On the Road is a weekday feature spotlighting reader photo submissions.
From the exotic to the familiar, whether you’re traveling or in your own backyard, we would love to see the world through your eyes.
Albatrossity in Scotland
After leaving the Outer Hebrides, we headed to Kingussie, near Cairngorms National Park, crossing Loch Ness on the way there. Kingussie was the site of a BBC series titled “Monarch of the Glen”. I had never heard of this series before, but the townfolk were keen to tell us that at every opportunity.
Prior to our trip we had consulted with a KSU colleague who was from Scotland, and she warned us that we would experience some “really bad food” there. I asked what, specifically, we should avoid, and she answered “Lasagna”. So naturally, when I saw lasagna on the menu one evening in Kingussie, I had to try it. She was right. Never doubt a native when they talk about the food of their native land.
Ruthven Barracks is a ruin that was just across the road from our B&B. The history is fascinating. This was built by the British following the failed Jacobite uprising of 1715 to house British troops and to maintain order in the unruly Highland region. There was room for 120 soldiers and stables for horses for the dragoons. At the start of the second Jacobite rebellion in 1745, it was besieged, but the rebels were unable to capture the site. The next year, however, the supporters of Bonnie Prince Charlie took the barracks. That proved to be a brief victory. After the crushing defeat of their forces at nearby Culloden in that same year, they retreated to this barracks and burnt it after hearing from Bonnie Prince Charlie that the uprising was over and that he was going into hiding. They then scattered back to their homes and farms. These burnt-out shells remain today, a monument to the failed dreams of the House of Stuart.
The Scottish national flower, the Thistle, and a native pollinator. This is a fly, not a bee, although it really wants you to think that it is a big bad bee.
During the academic conference which Elizabeth was attending in Aberdeen, I had some time to explore Aberdeenshire. A trip north from there on a bright sunny day was rewarded by this scene, the ruins of a 13th-century chapel at Rattray. I found out later that this might be one of the most photographed sites in that part of Scotland; it certainly was photogenic on that day.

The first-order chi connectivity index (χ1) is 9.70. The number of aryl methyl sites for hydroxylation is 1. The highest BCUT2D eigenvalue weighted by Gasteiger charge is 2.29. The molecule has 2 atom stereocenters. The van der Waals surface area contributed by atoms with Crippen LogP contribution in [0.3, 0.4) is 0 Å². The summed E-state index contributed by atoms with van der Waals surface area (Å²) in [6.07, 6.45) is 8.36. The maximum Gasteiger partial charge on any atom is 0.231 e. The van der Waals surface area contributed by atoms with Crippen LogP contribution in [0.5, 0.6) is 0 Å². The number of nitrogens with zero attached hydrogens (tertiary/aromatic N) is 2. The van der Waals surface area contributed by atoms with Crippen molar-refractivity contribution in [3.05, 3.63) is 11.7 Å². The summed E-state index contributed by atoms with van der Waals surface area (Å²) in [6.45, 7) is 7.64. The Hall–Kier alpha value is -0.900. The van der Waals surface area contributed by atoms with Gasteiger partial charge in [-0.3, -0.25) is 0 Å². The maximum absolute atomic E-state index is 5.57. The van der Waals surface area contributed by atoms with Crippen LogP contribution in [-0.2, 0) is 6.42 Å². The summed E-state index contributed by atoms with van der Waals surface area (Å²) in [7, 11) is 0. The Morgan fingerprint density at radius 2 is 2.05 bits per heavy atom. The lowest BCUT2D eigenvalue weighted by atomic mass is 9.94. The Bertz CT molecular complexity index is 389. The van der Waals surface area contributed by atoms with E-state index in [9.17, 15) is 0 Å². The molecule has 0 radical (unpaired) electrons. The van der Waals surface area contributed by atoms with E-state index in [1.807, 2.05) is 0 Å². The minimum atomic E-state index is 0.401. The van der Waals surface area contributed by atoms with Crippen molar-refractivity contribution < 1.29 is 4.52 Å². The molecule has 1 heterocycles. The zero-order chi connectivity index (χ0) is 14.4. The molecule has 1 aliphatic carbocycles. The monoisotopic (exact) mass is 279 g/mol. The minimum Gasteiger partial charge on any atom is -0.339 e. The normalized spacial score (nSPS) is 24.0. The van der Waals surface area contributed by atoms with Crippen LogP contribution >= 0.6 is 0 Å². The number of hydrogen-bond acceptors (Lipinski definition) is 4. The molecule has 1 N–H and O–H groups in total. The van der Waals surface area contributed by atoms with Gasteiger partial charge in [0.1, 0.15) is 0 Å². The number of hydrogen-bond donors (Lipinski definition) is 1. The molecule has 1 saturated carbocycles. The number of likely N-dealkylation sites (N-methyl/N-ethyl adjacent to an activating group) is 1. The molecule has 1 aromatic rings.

One day of the conference was devoted to some visits, via a large touring bus, to some of the local attractions. We saw the battleground at Culloden, the Glenlivet distillery, and Cawdor Castle, which is assumed to be the castle of Shakespeare’s Macbeth, the “Thane of Cawdor”. Probably not, since the real MacBeth lived in the 11th century and this castle was constructed in stages in the 15th and 16th centuries, but it makes a good story for the tourists. The castle is occupied by a countess or other such nobility, and you can pay for a tour to see some of the inside. I stayed outside to see the gardens and walk along the stream.
The formal gardens at the castle are extensive and diverse. Here’s one small section.
The entrance road to the castle had a nice grove of ancient linden trees, and some of them had interesting configurations.
Between our time in Kingussie and the conference in Aberdeen, we took a couple of days to see some of the Orkneys, a group of islands north of the northern tip of Scotland. Remote and ancient, these islands are a good place to see Neolithic stone structures, seabirds, and the North Atlantic. The ferry ride was quite rewarding in the seabird category. We spotted lots of birds, including this Atlantic Puffin (Fratercula arctica).
This Northern Fulmar cruised alongside the ferry for much of the trip.
Next week’s installment will feature the Orkneys.